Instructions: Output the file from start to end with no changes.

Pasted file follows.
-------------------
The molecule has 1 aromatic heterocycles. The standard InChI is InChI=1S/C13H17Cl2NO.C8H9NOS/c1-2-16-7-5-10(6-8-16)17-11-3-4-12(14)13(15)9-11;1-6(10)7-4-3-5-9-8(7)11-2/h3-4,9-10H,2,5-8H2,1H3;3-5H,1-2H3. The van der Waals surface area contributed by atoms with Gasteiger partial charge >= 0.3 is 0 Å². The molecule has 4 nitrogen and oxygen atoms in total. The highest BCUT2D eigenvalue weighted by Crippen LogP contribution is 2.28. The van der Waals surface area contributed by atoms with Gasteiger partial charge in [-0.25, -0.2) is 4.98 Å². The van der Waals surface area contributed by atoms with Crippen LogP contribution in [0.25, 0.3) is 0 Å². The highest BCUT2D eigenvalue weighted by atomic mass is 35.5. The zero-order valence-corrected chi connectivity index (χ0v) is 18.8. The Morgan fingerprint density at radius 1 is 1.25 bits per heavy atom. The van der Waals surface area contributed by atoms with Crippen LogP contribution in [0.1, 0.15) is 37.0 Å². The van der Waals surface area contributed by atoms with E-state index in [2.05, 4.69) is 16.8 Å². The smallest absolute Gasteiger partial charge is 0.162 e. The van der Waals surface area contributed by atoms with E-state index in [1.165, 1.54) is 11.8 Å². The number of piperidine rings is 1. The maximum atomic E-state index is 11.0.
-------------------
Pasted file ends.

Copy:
The molecule has 1 aromatic heterocycles. The standard InChI is InChI=1S/C13H17Cl2NO.C8H9NOS/c1-2-16-7-5-10(6-8-16)17-11-3-4-12(14)13(15)9-11;1-6(10)7-4-3-5-9-8(7)11-2/h3-4,9-10H,2,5-8H2,1H3;3-5H,1-2H3. The van der Waals surface area contributed by atoms with Gasteiger partial charge >= 0.3 is 0 Å². The molecule has 4 nitrogen and oxygen atoms in total. The highest BCUT2D eigenvalue weighted by Crippen LogP contribution is 2.28. The van der Waals surface area contributed by atoms with Gasteiger partial charge in [-0.25, -0.2) is 4.98 Å². The van der Waals surface area contributed by atoms with Crippen LogP contribution in [0.25, 0.3) is 0 Å². The highest BCUT2D eigenvalue weighted by atomic mass is 35.5. The zero-order valence-corrected chi connectivity index (χ0v) is 18.8. The Morgan fingerprint density at radius 1 is 1.25 bits per heavy atom. The van der Waals surface area contributed by atoms with Crippen LogP contribution in [0.1, 0.15) is 37.0 Å². The van der Waals surface area contributed by atoms with E-state index in [2.05, 4.69) is 16.8 Å². The smallest absolute Gasteiger partial charge is 0.162 e. The van der Waals surface area contributed by atoms with E-state index in [1.165, 1.54) is 11.8 Å². The number of piperidine rings is 1. The maximum atomic E-state index is 11.0.